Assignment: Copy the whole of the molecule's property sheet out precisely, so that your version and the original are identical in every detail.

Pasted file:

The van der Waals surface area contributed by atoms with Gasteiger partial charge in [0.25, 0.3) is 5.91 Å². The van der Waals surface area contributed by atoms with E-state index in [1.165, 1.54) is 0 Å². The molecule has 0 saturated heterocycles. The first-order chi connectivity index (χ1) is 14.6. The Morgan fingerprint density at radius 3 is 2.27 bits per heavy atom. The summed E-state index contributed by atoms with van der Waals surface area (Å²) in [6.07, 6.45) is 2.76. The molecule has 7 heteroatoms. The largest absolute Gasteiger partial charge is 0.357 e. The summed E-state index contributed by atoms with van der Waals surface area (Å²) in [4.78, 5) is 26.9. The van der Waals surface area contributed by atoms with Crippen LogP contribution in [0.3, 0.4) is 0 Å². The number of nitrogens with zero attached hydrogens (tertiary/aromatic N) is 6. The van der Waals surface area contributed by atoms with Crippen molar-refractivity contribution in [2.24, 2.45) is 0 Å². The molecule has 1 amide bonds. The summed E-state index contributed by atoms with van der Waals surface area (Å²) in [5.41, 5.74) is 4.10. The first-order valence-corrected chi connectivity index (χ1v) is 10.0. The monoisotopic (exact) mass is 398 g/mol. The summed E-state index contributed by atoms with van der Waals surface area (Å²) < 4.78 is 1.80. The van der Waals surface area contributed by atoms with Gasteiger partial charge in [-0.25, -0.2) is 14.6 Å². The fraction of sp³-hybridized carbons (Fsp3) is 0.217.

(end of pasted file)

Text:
The van der Waals surface area contributed by atoms with Gasteiger partial charge in [0.25, 0.3) is 5.91 Å². The van der Waals surface area contributed by atoms with E-state index in [1.165, 1.54) is 0 Å². The molecule has 0 saturated heterocycles. The first-order chi connectivity index (χ1) is 14.6. The Morgan fingerprint density at radius 3 is 2.27 bits per heavy atom. The summed E-state index contributed by atoms with van der Waals surface area (Å²) in [6.07, 6.45) is 2.76. The molecule has 7 heteroatoms. The largest absolute Gasteiger partial charge is 0.357 e. The summed E-state index contributed by atoms with van der Waals surface area (Å²) in [4.78, 5) is 26.9. The van der Waals surface area contributed by atoms with Crippen LogP contribution in [0.3, 0.4) is 0 Å². The number of nitrogens with zero attached hydrogens (tertiary/aromatic N) is 6. The van der Waals surface area contributed by atoms with Crippen molar-refractivity contribution in [2.24, 2.45) is 0 Å². The molecule has 1 amide bonds. The summed E-state index contributed by atoms with van der Waals surface area (Å²) in [5.41, 5.74) is 4.10. The first-order valence-corrected chi connectivity index (χ1v) is 10.0. The monoisotopic (exact) mass is 398 g/mol. The summed E-state index contributed by atoms with van der Waals surface area (Å²) < 4.78 is 1.80. The van der Waals surface area contributed by atoms with Gasteiger partial charge in [-0.25, -0.2) is 14.6 Å². The fraction of sp³-hybridized carbons (Fsp3) is 0.217.